Recent data suggests that the…
Russian energy minister Novak has…
Russian crude oil production in September rose to a new high of 11.11 million barrels per day, up 4 percent on August, figures from the Energy Ministry showed. Production will continue to grow next year as well, according to UBS analysts quoted by Reuters.
At the forefront of the rise were giants Rosneft, which recorded a 2.6-percent production increase last month, and Gazprom Neft, which did even better, raising output by 5.2 percent. Conventional fields accounted for the bulk of overall production but non-conventional deposits’ contribution also expanded, despite Western sanctions concerning technology and know-how about shale oil and gas extraction.
Russia’s all-time record daily output was achieved in 1988, during Soviet times, and stood at 11.41 million bpd, Reuters notes.
The September rise, which reflected a bit better international oil prices, came amid talks with OPEC on capping production, which Russian Energy Minister Alexander Novak said the country is ready to do if it reaches an agreement with OPEC. For now, the question remains hanging, which could be a big part of the reason Russia is doing its best to pump as much as possible – a production cut is not on the table at the moment, so making sure the ceiling is as high as possible is a tactic that would make sense for Russia, just as it did for Iran.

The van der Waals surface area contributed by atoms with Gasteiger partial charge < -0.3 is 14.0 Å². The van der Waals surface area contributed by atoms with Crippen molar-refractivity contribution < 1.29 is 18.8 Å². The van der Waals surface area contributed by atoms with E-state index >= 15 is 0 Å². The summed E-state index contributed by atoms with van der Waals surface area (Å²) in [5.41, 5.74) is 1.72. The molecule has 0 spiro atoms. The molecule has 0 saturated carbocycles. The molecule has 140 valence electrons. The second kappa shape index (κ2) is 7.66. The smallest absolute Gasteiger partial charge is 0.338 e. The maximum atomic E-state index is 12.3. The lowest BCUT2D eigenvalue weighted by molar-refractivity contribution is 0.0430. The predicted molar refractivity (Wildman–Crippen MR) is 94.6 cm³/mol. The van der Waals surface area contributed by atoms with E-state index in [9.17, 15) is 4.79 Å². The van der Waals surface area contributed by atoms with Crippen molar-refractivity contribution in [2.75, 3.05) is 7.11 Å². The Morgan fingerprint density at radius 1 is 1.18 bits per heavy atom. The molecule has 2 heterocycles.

Meanwhile, Russian oil companies are demonstrating a surprising resilience: in S&P Platts’ latest Top 250 Companies for 2016, there were four Russian E&Ps in the top 10: Gazprom, Lukoil, Rosneft, and Surgutneftegaz.
In an article for the Financial Times, Citigroup’s chief Russia analyst Ronald Smith notes that in this situation, no one should bet big on Russia joining the market rebalancing efforts of OPEC. Its oil industry, Smith pointed out, has mechanisms that make it possible for players in the field to withstand “almost any price environment.” He added, however, that the increase in production will start slowing down in the months to come, as the current rate of increase is unsustainable.
By Irina Slav for Oilprice.com
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Irina is a writer for the U.S.-based Divergente LLC consulting firm with over a decade of experience writing on the oil and gas industry.